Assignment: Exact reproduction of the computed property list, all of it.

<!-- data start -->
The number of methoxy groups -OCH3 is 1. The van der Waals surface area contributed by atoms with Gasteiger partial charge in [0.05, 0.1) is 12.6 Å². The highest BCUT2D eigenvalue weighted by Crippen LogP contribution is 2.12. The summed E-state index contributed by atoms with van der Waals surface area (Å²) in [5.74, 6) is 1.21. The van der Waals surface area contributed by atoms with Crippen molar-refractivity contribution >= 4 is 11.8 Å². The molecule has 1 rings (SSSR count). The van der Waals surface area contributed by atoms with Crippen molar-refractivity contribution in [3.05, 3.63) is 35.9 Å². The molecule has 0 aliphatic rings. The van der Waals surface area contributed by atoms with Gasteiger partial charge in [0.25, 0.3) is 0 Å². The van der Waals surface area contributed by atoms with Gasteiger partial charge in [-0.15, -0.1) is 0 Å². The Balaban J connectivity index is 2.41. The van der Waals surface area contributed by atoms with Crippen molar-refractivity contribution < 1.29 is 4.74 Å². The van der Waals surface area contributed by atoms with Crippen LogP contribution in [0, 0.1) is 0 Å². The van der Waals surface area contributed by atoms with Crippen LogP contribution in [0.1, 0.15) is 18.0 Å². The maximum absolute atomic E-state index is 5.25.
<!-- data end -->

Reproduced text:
The number of methoxy groups -OCH3 is 1. The van der Waals surface area contributed by atoms with Gasteiger partial charge in [0.05, 0.1) is 12.6 Å². The highest BCUT2D eigenvalue weighted by Crippen LogP contribution is 2.12. The summed E-state index contributed by atoms with van der Waals surface area (Å²) in [5.74, 6) is 1.21. The van der Waals surface area contributed by atoms with Crippen molar-refractivity contribution >= 4 is 11.8 Å². The molecule has 1 rings (SSSR count). The van der Waals surface area contributed by atoms with Crippen molar-refractivity contribution in [3.05, 3.63) is 35.9 Å². The molecule has 0 aliphatic rings. The van der Waals surface area contributed by atoms with Gasteiger partial charge in [0.25, 0.3) is 0 Å². The van der Waals surface area contributed by atoms with Gasteiger partial charge in [-0.15, -0.1) is 0 Å². The Balaban J connectivity index is 2.41. The van der Waals surface area contributed by atoms with Crippen molar-refractivity contribution < 1.29 is 4.74 Å². The van der Waals surface area contributed by atoms with Crippen LogP contribution in [0, 0.1) is 0 Å². The van der Waals surface area contributed by atoms with Crippen LogP contribution in [0.1, 0.15) is 18.0 Å². The maximum absolute atomic E-state index is 5.25.